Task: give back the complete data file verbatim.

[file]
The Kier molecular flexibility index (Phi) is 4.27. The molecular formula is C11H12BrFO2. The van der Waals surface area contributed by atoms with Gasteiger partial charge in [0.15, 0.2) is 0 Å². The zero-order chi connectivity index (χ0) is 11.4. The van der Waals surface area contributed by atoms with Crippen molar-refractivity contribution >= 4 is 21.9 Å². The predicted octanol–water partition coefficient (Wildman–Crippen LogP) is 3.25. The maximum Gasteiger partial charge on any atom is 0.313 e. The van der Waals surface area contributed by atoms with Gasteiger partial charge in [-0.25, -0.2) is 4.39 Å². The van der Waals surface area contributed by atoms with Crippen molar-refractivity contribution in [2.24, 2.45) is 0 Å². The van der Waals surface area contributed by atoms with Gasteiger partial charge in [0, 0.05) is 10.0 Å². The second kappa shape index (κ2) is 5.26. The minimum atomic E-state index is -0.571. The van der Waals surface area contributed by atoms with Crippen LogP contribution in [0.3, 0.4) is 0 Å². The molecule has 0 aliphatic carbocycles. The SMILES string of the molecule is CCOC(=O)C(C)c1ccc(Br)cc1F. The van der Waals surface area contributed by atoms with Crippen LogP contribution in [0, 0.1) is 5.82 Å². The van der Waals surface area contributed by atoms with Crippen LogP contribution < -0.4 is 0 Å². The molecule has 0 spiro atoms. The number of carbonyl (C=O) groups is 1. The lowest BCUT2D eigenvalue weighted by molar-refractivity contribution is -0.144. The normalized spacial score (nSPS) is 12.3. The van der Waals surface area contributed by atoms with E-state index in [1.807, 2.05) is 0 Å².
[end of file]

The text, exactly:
The Kier molecular flexibility index (Phi) is 4.27. The molecular formula is C11H12BrFO2. The van der Waals surface area contributed by atoms with Gasteiger partial charge in [0.15, 0.2) is 0 Å². The zero-order chi connectivity index (χ0) is 11.4. The van der Waals surface area contributed by atoms with Crippen molar-refractivity contribution >= 4 is 21.9 Å². The predicted octanol–water partition coefficient (Wildman–Crippen LogP) is 3.25. The maximum Gasteiger partial charge on any atom is 0.313 e. The van der Waals surface area contributed by atoms with Gasteiger partial charge in [-0.25, -0.2) is 4.39 Å². The van der Waals surface area contributed by atoms with Crippen molar-refractivity contribution in [2.24, 2.45) is 0 Å². The van der Waals surface area contributed by atoms with Gasteiger partial charge in [0, 0.05) is 10.0 Å². The second kappa shape index (κ2) is 5.26. The minimum atomic E-state index is -0.571. The van der Waals surface area contributed by atoms with Crippen LogP contribution in [0.3, 0.4) is 0 Å². The molecule has 0 aliphatic carbocycles. The SMILES string of the molecule is CCOC(=O)C(C)c1ccc(Br)cc1F. The van der Waals surface area contributed by atoms with Crippen LogP contribution in [0, 0.1) is 5.82 Å². The van der Waals surface area contributed by atoms with Crippen LogP contribution < -0.4 is 0 Å². The molecule has 0 spiro atoms. The number of carbonyl (C=O) groups is 1. The lowest BCUT2D eigenvalue weighted by molar-refractivity contribution is -0.144. The normalized spacial score (nSPS) is 12.3. The van der Waals surface area contributed by atoms with E-state index in [1.807, 2.05) is 0 Å².